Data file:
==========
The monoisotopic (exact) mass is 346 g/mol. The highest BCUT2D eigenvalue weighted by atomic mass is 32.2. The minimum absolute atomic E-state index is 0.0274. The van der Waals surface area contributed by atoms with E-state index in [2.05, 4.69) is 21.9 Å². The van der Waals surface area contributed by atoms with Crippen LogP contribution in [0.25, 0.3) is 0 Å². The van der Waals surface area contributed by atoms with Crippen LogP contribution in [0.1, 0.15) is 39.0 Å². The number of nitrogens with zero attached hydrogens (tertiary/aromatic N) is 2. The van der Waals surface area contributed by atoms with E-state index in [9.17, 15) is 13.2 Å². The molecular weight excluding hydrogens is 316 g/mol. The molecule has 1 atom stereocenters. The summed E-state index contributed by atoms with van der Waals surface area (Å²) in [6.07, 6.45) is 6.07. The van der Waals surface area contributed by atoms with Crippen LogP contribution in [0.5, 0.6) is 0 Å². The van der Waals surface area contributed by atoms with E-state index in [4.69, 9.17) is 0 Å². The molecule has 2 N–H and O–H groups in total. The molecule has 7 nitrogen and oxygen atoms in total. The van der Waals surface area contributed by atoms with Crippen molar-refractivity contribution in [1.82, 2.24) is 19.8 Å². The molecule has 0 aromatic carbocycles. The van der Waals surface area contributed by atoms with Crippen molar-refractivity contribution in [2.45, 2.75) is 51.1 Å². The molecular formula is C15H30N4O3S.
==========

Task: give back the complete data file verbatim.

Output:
The monoisotopic (exact) mass is 346 g/mol. The highest BCUT2D eigenvalue weighted by atomic mass is 32.2. The minimum absolute atomic E-state index is 0.0274. The van der Waals surface area contributed by atoms with E-state index in [2.05, 4.69) is 21.9 Å². The van der Waals surface area contributed by atoms with Crippen LogP contribution in [0.25, 0.3) is 0 Å². The van der Waals surface area contributed by atoms with Crippen LogP contribution in [0.1, 0.15) is 39.0 Å². The number of nitrogens with zero attached hydrogens (tertiary/aromatic N) is 2. The van der Waals surface area contributed by atoms with E-state index in [9.17, 15) is 13.2 Å². The molecular weight excluding hydrogens is 316 g/mol. The molecule has 1 atom stereocenters. The summed E-state index contributed by atoms with van der Waals surface area (Å²) in [6.07, 6.45) is 6.07. The van der Waals surface area contributed by atoms with Crippen LogP contribution in [0.5, 0.6) is 0 Å². The van der Waals surface area contributed by atoms with E-state index in [4.69, 9.17) is 0 Å². The molecule has 2 N–H and O–H groups in total. The molecule has 7 nitrogen and oxygen atoms in total. The van der Waals surface area contributed by atoms with Crippen molar-refractivity contribution in [1.82, 2.24) is 19.8 Å². The molecule has 0 aromatic carbocycles. The van der Waals surface area contributed by atoms with Crippen molar-refractivity contribution in [2.45, 2.75) is 51.1 Å². The molecular formula is C15H30N4O3S.